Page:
connected it to an Apple computer. The public reaction to this was, “You want $750 for that?!” The Quick Take 100 camera was produced when Steve Jobs, CEO of Apple, was not currently working for the company. As soon as Steve Jobs returned, all non-computer related products were discontinued from Apple, including the Quick Take 100. Cannon and Nikon are now the two biggest digital camera company’s on the market. They sell a wide variety of digital cameras, from affordable ones, super expensive ones, digital cameras with a film camera looking body, to digital cameras that take video and have their own Wi-Fi for photo transfers. Today, cell phones can take better photos than the average digital camera on the market 10 years ago. The digital camera has come a long way in many aspects, but in just 30 years, the camera’s megapixel count (sharpness and quality look of a photo) has jumped from .001 in Sasson’s prototype, to 35 in Nikon’s D800.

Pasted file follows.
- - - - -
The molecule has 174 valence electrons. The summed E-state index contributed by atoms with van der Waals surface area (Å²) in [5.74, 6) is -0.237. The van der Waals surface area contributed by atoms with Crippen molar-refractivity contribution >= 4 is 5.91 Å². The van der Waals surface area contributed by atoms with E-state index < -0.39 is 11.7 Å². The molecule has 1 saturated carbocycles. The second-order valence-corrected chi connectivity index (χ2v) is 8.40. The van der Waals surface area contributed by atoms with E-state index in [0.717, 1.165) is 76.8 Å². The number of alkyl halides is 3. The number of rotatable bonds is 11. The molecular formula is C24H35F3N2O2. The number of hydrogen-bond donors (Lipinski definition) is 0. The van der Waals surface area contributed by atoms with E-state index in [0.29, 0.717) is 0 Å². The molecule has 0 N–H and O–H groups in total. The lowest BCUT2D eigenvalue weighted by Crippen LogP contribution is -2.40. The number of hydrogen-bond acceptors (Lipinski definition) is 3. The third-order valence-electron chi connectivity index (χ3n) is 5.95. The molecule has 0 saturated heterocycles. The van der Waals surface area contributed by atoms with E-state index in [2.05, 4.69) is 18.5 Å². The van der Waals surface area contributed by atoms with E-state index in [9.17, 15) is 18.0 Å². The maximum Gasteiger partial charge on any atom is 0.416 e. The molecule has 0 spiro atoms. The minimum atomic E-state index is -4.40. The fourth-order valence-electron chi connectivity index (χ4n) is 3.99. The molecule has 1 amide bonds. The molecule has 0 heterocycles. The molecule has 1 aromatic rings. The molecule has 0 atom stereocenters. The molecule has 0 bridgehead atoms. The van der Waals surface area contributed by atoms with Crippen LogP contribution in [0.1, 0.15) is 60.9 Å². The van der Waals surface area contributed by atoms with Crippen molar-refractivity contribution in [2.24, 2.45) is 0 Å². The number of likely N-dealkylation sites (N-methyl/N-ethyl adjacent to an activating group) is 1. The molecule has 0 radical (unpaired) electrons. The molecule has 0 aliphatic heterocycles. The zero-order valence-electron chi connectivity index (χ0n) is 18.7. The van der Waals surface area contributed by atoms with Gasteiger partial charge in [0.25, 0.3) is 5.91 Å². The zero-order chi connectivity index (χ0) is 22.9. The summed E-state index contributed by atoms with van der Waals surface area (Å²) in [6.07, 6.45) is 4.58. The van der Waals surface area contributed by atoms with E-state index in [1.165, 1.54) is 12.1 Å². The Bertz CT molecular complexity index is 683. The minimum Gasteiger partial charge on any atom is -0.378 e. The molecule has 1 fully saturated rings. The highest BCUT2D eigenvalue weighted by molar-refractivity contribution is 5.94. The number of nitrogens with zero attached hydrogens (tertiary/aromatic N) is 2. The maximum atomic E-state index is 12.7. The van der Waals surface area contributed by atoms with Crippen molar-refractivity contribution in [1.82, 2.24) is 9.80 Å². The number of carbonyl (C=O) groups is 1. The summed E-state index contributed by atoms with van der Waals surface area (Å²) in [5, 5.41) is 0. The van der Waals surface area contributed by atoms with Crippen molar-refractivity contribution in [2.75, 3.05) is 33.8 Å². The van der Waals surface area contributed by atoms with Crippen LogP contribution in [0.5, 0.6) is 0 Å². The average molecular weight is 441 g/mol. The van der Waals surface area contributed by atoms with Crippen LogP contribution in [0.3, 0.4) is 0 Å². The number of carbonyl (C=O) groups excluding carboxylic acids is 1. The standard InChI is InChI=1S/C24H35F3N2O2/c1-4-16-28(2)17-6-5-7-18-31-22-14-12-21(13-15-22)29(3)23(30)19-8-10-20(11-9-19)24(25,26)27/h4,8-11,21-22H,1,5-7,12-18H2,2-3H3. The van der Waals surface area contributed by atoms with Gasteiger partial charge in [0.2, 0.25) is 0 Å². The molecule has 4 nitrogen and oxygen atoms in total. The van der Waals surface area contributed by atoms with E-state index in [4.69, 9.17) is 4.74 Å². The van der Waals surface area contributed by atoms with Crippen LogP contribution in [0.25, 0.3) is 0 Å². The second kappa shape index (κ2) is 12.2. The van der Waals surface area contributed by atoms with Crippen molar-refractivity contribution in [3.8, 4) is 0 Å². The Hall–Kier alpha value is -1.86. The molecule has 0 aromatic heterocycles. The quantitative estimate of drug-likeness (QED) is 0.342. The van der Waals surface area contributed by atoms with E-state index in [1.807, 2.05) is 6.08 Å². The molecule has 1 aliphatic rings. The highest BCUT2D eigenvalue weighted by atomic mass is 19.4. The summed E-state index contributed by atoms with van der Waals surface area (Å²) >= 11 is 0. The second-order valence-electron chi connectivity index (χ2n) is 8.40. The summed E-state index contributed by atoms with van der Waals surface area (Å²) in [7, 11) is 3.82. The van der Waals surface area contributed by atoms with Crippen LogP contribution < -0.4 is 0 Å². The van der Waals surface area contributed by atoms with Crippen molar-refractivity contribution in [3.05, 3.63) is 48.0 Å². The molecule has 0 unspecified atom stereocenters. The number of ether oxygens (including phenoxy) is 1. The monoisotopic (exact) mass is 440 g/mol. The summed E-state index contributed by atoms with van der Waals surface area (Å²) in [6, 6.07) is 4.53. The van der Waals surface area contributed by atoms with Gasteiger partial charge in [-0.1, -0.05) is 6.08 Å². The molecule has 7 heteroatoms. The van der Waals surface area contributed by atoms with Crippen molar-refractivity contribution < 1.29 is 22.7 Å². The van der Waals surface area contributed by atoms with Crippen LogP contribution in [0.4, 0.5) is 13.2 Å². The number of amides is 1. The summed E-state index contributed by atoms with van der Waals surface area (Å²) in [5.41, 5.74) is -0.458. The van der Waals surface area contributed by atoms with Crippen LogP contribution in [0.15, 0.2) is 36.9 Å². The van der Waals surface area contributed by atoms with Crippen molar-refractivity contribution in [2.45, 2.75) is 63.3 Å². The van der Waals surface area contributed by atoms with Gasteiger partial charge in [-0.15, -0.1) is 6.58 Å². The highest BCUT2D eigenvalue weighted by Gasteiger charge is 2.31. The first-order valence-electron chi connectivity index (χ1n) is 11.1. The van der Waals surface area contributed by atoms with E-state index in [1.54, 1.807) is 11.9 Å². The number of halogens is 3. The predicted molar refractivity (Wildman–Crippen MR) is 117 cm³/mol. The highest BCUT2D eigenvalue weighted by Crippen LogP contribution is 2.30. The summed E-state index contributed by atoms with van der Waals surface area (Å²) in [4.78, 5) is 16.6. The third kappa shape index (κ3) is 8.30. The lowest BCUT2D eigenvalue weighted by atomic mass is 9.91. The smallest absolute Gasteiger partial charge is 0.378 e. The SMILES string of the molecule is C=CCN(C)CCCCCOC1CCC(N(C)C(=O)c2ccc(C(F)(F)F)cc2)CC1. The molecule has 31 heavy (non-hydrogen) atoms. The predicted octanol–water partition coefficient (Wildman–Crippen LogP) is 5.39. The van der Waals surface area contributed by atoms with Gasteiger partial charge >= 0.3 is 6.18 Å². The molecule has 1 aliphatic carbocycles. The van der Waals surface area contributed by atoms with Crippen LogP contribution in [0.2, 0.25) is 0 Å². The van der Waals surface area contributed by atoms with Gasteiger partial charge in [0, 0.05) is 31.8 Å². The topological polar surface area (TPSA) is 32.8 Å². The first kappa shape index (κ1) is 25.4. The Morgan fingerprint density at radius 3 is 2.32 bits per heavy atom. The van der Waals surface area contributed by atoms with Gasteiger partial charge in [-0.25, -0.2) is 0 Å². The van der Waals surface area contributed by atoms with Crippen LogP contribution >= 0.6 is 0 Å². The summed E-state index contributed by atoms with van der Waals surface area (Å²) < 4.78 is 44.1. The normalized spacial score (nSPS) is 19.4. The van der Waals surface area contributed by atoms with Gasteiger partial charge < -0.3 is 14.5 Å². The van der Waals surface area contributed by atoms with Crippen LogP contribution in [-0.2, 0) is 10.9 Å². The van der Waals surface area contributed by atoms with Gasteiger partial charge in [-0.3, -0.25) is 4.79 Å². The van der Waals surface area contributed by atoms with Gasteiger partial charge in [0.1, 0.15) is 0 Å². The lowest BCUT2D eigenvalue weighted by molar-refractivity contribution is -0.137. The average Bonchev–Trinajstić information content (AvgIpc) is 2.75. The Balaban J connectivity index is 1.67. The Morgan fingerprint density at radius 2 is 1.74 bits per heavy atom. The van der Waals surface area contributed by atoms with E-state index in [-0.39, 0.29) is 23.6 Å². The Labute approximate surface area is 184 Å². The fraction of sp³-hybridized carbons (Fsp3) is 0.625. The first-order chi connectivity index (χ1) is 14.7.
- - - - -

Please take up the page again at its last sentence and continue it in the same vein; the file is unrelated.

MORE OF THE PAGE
Before Steven Sasson invented the first digital camera, Kodak was selling 89% of film cameras in the US. When Steven Sasson made the digital camera, Kodak didn’t see much of a market for digital cameras and continued selling three quarters of the film cameras and film in the US. When Cannon and Nikon started making digital cameras, Kodak fell behind slightly. It didn’t seem much of a big deal at the time. After digital cameras hit the market, film cameras slowly went out of date, until eventually very few people used them. And then Kodak fell really far behind.